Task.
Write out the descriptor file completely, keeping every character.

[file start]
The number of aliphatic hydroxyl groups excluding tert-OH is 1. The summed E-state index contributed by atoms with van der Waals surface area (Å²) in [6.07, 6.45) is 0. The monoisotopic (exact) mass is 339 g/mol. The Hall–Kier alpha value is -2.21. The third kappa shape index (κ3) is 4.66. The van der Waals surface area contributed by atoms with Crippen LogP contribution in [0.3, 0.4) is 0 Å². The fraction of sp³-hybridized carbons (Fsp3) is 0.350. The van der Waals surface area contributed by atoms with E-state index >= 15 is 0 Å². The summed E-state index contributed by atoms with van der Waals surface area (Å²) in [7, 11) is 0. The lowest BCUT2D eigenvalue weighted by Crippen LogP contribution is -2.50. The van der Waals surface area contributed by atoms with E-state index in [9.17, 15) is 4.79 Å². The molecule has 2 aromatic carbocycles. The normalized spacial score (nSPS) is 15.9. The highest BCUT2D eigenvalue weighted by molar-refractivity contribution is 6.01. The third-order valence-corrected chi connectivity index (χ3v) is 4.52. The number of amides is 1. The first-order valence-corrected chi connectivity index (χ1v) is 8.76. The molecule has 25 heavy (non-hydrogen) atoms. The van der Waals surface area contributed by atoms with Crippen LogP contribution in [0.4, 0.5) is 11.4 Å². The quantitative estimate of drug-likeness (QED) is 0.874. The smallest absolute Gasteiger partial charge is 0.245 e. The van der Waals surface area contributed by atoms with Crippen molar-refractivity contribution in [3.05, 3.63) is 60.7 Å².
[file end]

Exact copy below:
The number of aliphatic hydroxyl groups excluding tert-OH is 1. The summed E-state index contributed by atoms with van der Waals surface area (Å²) in [6.07, 6.45) is 0. The monoisotopic (exact) mass is 339 g/mol. The Hall–Kier alpha value is -2.21. The third kappa shape index (κ3) is 4.66. The van der Waals surface area contributed by atoms with Crippen LogP contribution in [0.3, 0.4) is 0 Å². The fraction of sp³-hybridized carbons (Fsp3) is 0.350. The van der Waals surface area contributed by atoms with E-state index >= 15 is 0 Å². The summed E-state index contributed by atoms with van der Waals surface area (Å²) in [7, 11) is 0. The lowest BCUT2D eigenvalue weighted by Crippen LogP contribution is -2.50. The van der Waals surface area contributed by atoms with E-state index in [9.17, 15) is 4.79 Å². The molecule has 2 aromatic carbocycles. The normalized spacial score (nSPS) is 15.9. The highest BCUT2D eigenvalue weighted by molar-refractivity contribution is 6.01. The third-order valence-corrected chi connectivity index (χ3v) is 4.52. The number of amides is 1. The first-order valence-corrected chi connectivity index (χ1v) is 8.76. The molecule has 25 heavy (non-hydrogen) atoms. The van der Waals surface area contributed by atoms with Crippen LogP contribution in [0.4, 0.5) is 11.4 Å². The quantitative estimate of drug-likeness (QED) is 0.874. The smallest absolute Gasteiger partial charge is 0.245 e. The van der Waals surface area contributed by atoms with Crippen molar-refractivity contribution in [3.05, 3.63) is 60.7 Å².